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Father of German unification no more...

Kohl, Father of the unification of East and West Germanies. Leading architect of the common currency of European Union, the euro. Leader who richly contributed to and presided over the German boom of the 1980s and 1990s.

Father of German unification no more...

Helmut Kohl was among the tallest leaders who helped build for Germany, its reputation as a strong economy wedded to free market democratic ideals. 

Adolf Hitler triggered the Second World War (1939-1945) that resulted in the partition of Germany into the German Democratic Republic (East Germany) and the Federal Republic of Germany (West Germany). The Allies – USA, Britain, France and the USSR took control of West Germany; the Soviets  of  East Germany. 

GDR accounted for 30 per cent of the geograpical area; GDR’s population was 16 million in a total 89 million at the time of unification. 

 

Lufthansa the German airline couldn’t fly to Berlin!

East Berlin was the headquarters of GDR. West Berlin, attached to FRG, had a special status as a city with elected representatives headed by a Mayor. Though it was part of FRG, it was not considered as one of its states.  Surrounded by GDR, West Germans were not keen to invest in Berlin. German airline Lufthansa was not allowed to fly over GDR to land in Berlin. Thus, in the post war years huge incomes in air travel was enjoyed by PanAm, British Airways and Air France for landing in West Berlin and by Aeroflot in East Berlin.

 

Stark contrasts in development, Intimidating security checks...

Germans were not permitted to cross over from one side to another. Even for neutral citizens like Indians having good relations with both Germanies, security checks were rigorous. I remember my crossing over, for the first time in 1967, to East Berlin: the rigorous checks by customs and immigration officials, the intimidating security and defence equipment kept in readiness at the eastern side of the wall. Large stately buildings and sparsely populated wide avenues of East Berlin. Standard of living was visibly lower. 

I found life in total contrast with that of the thriving and busy West Berlin. This disparity continued over the next three decades as well. Hundreds of industrial units of the pre-war united Germany were nationalised by the communist government and, in most cases, were no match to the booming industrial units of FRG. 

I have had several opportunities to visit Germany during the 1980s and 1990s to look at dozens of industrial projects and interact with policymakers and leaders in different spheres. Helmut Kohl was at the helm in those years and the economy of FRG was on top gear. German industrial giants, steel and automobile companies and chemical units, were recording high rates of growth with near full employment. Germany, France, Italy, Netherlands, Belgium, Spain and Britain, apart from the Scandinavian countries, focused on economic development and improved standards of living. Several of their leaders had global visions. As early as 1956, six nations of western Europe formed the European Economic Community which got expanded into a much larger 27 member European Union (EU) breaking down borders and offering free movements across.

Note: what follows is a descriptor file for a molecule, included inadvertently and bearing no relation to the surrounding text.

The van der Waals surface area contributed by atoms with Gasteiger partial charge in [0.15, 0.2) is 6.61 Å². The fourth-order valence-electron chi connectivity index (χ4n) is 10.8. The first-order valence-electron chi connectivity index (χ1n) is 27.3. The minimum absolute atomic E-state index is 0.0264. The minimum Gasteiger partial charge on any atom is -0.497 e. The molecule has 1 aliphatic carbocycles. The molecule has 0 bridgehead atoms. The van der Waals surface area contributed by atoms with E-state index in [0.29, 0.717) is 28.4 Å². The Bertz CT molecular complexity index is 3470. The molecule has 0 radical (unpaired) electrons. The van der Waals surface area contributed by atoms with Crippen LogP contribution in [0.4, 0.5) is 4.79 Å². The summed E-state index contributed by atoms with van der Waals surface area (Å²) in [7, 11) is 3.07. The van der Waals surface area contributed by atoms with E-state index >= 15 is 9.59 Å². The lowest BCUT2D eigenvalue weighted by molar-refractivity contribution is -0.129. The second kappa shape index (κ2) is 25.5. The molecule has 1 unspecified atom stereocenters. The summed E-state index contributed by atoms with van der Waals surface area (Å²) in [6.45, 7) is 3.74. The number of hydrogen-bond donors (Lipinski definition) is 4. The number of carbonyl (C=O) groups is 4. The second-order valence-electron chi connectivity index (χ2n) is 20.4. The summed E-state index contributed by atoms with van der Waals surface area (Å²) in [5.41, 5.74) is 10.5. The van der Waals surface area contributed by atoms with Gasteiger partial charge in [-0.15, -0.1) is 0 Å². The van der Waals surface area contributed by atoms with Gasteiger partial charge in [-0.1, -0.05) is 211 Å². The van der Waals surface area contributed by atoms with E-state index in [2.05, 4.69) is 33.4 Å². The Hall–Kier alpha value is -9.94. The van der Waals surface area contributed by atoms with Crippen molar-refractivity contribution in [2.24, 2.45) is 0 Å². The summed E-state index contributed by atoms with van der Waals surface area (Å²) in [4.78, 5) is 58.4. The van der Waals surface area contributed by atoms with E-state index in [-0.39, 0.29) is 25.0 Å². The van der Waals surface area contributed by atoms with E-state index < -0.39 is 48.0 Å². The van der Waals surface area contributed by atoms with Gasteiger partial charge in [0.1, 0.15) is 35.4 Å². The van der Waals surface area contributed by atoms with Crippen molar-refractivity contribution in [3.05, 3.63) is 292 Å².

When Airbus rendered Lockheed and McDonnell Douglas sick...

EU emerged a strong economic grouping. The best advantage  of such grouping is provided by the emergence of Airbus Industrie as a lead manufacturer of air planes. Remember, until 1970 the global aircraft business was almost entirely pocketed by the three American manufacturers – Boeing, Lockheed and McDonnell Douglas. Germany, France, Italy and Spain jointly set up the Airbus Industrie pooling their resources and generously funding the cost. The booming air traffic in Europe assured bounteous custom and in less than two decades, Airbus rendered Lockheed and McDonnell Douglas sick and emerged to win half the share of global aircraft business. 

Succession of German leaders  Konrad Adenauer, Ludwig Erhard, Kurt Georg Kiesinger, Willy Brandt, Helmut Schmidt and Helmut Kohl-not merely focused on the re-construction of the war-ravaged German economy, but were also visionaries conscious of the strengths of a unified Europe. 

Wars and other strifes had contributed to the partitioning of several countries and territories drastically altering geographies. eg. East and West Germany, North and South Vietnam, North and South Korea... Kohl can truly be considered the father of German unification. 

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